Author Archives: Morgan DeBoest

Net Neutrality: What is it and Where is it Headed?

Posted by Morgan DeBoest

Maybe you’ve heard of net neutrality. It’s probably come up on the news or in class, but you’ve never given it much thought. Common Cause‘s definition of net neutrality is “the principle that Internet users should be able to access any web content they choose and use any applications they choose, without restrictions or limitations imposed by their Internet service provider.”

Photo courtesy Steve Rhode

Photo courtesy Steve Rhode

So what does this mean? We are all able to use the Internet on our computers, phones, and tablets for as long as we can remember without giving the reason we can do that much thought. The freedom of expression and innovation has been widely available because Internet users haven’t been overly regulated by Internet providers. Net neutrality has been law since 2010 (when the FCC adopted it), but recently it’s been spun into a bit of a controversy.

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Netflix for E-books is Now Reality

Posted by Morgan DeBoest

It’s a widely accepted fact that Netflix is a beautiful thing. Have you ever wished you could have the convenience of a subscription movie service in other aspects of your life? That’s now a reality in the literary world thanks to Scribd (check out what they’re saying on Twitter here).

Scribd, you say? Yes, you may or may not use the largest library of e-books already. Scribd is about to launch a “full-fledged subscription service for e-books and other written works,” according to Mashable. Many e-book companies have been vying to be the first to offer this sort of subscription book service–one of these is Oyster, an iPhone and iPod touch-friendly app boasting over 100,000 titles for $9.95 per month. Scribd is unveiling what will hopefully end up becoming a mainstream commodity–over 25 million ebooks and documents at just $8.99 per month.  Continue reading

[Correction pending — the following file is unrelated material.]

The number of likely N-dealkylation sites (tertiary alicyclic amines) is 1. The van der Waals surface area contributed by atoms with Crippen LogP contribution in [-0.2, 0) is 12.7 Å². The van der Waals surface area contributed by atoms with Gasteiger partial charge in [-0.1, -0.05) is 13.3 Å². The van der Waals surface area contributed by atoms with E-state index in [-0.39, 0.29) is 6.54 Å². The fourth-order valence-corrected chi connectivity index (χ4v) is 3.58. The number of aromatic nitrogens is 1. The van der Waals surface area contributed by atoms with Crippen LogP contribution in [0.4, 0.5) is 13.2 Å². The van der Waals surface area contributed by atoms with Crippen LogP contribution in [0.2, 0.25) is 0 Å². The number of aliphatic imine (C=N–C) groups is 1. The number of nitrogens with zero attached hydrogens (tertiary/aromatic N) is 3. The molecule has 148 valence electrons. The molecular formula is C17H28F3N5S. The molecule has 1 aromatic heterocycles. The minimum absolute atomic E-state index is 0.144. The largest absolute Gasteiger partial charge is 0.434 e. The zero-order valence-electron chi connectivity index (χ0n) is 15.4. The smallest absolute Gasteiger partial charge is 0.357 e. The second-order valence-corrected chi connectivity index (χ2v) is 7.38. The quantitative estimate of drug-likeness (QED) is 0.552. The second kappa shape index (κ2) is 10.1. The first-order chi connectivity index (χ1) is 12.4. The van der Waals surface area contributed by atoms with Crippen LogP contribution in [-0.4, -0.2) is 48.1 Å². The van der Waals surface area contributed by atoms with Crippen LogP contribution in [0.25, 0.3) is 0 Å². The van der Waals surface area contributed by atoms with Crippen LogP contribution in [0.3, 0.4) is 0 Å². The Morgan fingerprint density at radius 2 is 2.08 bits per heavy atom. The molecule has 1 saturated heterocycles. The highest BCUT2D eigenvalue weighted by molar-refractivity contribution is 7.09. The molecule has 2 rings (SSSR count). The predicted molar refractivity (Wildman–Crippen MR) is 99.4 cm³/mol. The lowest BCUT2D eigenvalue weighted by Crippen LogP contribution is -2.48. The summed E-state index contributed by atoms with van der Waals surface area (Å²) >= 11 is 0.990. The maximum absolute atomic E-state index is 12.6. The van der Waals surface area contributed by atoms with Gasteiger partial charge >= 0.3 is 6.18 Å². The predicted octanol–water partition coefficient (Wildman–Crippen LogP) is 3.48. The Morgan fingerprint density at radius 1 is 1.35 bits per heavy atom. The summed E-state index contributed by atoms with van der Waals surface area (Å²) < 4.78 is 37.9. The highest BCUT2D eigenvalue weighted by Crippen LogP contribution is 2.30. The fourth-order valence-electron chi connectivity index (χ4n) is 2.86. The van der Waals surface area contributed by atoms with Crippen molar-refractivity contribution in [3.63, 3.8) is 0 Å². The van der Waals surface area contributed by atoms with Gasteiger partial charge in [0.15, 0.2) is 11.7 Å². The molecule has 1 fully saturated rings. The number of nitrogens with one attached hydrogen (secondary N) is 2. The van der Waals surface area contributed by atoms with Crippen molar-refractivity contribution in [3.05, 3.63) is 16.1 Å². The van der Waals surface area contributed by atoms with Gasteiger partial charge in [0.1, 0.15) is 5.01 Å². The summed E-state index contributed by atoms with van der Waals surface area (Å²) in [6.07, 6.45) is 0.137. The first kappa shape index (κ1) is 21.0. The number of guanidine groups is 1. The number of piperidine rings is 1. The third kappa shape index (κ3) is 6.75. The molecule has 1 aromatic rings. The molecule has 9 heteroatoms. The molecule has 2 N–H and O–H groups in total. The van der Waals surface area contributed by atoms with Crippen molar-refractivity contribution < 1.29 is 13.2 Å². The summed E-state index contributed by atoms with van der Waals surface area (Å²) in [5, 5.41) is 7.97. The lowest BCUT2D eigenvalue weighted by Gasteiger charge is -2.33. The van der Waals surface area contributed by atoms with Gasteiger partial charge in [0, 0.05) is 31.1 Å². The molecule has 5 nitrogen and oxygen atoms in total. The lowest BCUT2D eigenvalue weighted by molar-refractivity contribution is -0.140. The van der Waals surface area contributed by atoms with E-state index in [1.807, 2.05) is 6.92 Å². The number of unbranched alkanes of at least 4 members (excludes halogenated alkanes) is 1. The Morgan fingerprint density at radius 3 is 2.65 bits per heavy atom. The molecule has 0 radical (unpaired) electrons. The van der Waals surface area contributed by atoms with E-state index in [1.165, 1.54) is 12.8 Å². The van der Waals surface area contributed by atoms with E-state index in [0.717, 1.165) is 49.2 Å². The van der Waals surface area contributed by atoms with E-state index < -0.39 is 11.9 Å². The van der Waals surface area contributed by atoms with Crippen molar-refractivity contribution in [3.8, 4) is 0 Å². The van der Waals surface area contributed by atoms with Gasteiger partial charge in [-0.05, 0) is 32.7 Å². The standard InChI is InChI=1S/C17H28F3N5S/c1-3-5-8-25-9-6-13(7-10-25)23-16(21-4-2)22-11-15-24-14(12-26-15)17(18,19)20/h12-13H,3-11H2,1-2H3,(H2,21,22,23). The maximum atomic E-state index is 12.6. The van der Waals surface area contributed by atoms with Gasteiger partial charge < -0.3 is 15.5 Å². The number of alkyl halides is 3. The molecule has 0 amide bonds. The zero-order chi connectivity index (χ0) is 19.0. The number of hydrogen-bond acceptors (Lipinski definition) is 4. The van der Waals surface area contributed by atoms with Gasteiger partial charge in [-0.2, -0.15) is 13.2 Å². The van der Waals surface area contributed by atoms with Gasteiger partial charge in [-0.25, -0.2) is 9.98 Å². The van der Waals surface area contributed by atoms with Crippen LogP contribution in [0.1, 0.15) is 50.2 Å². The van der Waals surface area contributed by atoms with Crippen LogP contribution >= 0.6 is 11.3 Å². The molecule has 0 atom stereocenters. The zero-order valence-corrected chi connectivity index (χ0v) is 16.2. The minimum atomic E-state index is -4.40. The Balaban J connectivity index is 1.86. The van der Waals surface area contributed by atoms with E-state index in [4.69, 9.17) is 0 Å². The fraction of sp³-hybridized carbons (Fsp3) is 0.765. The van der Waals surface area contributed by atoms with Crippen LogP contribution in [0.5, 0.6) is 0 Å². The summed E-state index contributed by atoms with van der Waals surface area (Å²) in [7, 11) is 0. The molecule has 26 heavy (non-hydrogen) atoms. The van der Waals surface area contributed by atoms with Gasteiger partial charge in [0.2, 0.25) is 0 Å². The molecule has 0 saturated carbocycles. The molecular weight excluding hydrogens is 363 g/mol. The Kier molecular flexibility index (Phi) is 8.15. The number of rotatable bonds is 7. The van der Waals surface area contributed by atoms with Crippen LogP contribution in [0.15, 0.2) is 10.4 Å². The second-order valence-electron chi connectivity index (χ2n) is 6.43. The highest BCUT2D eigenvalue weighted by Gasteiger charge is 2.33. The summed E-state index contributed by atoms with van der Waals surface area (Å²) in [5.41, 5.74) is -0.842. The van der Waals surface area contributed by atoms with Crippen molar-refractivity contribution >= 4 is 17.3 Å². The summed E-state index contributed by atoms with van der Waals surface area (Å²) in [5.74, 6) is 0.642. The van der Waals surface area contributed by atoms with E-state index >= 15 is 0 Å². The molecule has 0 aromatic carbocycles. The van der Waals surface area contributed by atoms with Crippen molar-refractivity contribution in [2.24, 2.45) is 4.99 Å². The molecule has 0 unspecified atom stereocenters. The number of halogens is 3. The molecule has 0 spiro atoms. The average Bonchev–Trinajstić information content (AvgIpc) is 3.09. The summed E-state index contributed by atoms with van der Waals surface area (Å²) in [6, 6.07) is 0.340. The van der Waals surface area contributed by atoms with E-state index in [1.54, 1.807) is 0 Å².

Buzzfeed: Is it starting to become a reliable news source?

As I sit in class throughout the day, I find myself gazing around at the laptop screens facing me. I see a lot of random websites open instead of students taking notes–Facebook, Twitter, Pinterest, ESPN, and…Buzzfeed.

I’m starting to use the website more often myself, and while it used to be a fun website to find some great use of GIFs and humorous lists like “20 Ways You Can Tell You Grew Up in the 90’s” and “15 Signs You Did a Musical in High School”, you can now find informative posts like “Complete Video and Transcript of Obama’s Address to Nation on Syria Crisis.”

There are stories on everything, including recipes, tech articles, geeky lists, funny things, sad things, and thought-provoking content.


More and more people are turning to Buzzfeed as an actual news source, which may or may not have been the original goal of the site. The tagline of the website states: “BuzzFeed has the hottest, most social content on the web. We feature breaking buzz and the kinds of things you’d want to pass along to your friends.”

Does this necessarily translate to breaking news? Does it mean we should all turn to Buzzfeed before CNN? What will be faster, getting a CNN Breaking Alert sentto your iPhone or jumping onto Buzzfeed?

There are some great photo collections on the website, like “Photos of Children Fighting in Syria That You Must See,” that definitely have some different content than you would find on a standard news site (at least in this format).

I feel that while Buzzfeed is a fantastic tool to find “28 Dogs Who Are So Confused Right Now” and “16 Reasons Why Gin is the Best,” it might be dangerous for everyone to jump on that bandwagon before they read and rely on other credible news sources prior to Buzzfeed.